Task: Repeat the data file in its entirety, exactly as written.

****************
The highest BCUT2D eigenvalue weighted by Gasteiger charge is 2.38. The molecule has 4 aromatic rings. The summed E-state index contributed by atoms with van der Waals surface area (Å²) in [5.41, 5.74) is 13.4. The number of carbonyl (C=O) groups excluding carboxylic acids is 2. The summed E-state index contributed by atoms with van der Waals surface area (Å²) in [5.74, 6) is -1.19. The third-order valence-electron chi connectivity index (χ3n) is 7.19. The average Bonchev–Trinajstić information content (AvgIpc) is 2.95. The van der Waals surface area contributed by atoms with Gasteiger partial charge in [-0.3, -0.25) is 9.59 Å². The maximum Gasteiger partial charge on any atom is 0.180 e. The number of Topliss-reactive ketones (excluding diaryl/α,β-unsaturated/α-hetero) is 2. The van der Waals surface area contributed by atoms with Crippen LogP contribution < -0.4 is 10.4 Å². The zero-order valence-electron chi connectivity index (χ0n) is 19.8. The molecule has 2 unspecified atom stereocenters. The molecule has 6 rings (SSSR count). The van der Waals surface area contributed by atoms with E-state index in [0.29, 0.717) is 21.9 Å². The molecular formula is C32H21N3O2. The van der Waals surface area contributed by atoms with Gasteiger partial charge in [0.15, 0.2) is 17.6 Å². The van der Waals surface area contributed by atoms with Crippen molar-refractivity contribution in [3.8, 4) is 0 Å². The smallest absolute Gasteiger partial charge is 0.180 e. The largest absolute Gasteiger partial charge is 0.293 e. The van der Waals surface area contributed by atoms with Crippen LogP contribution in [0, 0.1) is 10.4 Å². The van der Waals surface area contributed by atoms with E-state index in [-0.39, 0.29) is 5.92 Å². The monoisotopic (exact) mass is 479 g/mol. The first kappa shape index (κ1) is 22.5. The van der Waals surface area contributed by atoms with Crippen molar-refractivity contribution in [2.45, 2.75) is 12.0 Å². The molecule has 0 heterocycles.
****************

The highest BCUT2D eigenvalue weighted by Gasteiger charge is 2.38. The molecule has 4 aromatic rings. The summed E-state index contributed by atoms with van der Waals surface area (Å²) in [5.41, 5.74) is 13.4. The number of carbonyl (C=O) groups excluding carboxylic acids is 2. The summed E-state index contributed by atoms with van der Waals surface area (Å²) in [5.74, 6) is -1.19. The third-order valence-electron chi connectivity index (χ3n) is 7.19. The average Bonchev–Trinajstić information content (AvgIpc) is 2.95. The van der Waals surface area contributed by atoms with Gasteiger partial charge in [-0.3, -0.25) is 9.59 Å². The maximum Gasteiger partial charge on any atom is 0.180 e. The number of Topliss-reactive ketones (excluding diaryl/α,β-unsaturated/α-hetero) is 2. The van der Waals surface area contributed by atoms with Crippen LogP contribution < -0.4 is 10.4 Å². The zero-order valence-electron chi connectivity index (χ0n) is 19.8. The molecule has 2 unspecified atom stereocenters. The molecule has 6 rings (SSSR count). The van der Waals surface area contributed by atoms with E-state index in [0.29, 0.717) is 21.9 Å². The molecular formula is C32H21N3O2. The van der Waals surface area contributed by atoms with Gasteiger partial charge in [0.15, 0.2) is 17.6 Å². The van der Waals surface area contributed by atoms with Crippen molar-refractivity contribution in [3.8, 4) is 0 Å². The smallest absolute Gasteiger partial charge is 0.180 e. The largest absolute Gasteiger partial charge is 0.293 e. The van der Waals surface area contributed by atoms with Crippen LogP contribution in [0, 0.1) is 10.4 Å². The van der Waals surface area contributed by atoms with E-state index in [-0.39, 0.29) is 5.92 Å². The monoisotopic (exact) mass is 479 g/mol. The first kappa shape index (κ1) is 22.5. The van der Waals surface area contributed by atoms with Crippen molar-refractivity contribution in [2.45, 2.75) is 12.0 Å². The molecule has 0 heterocycles.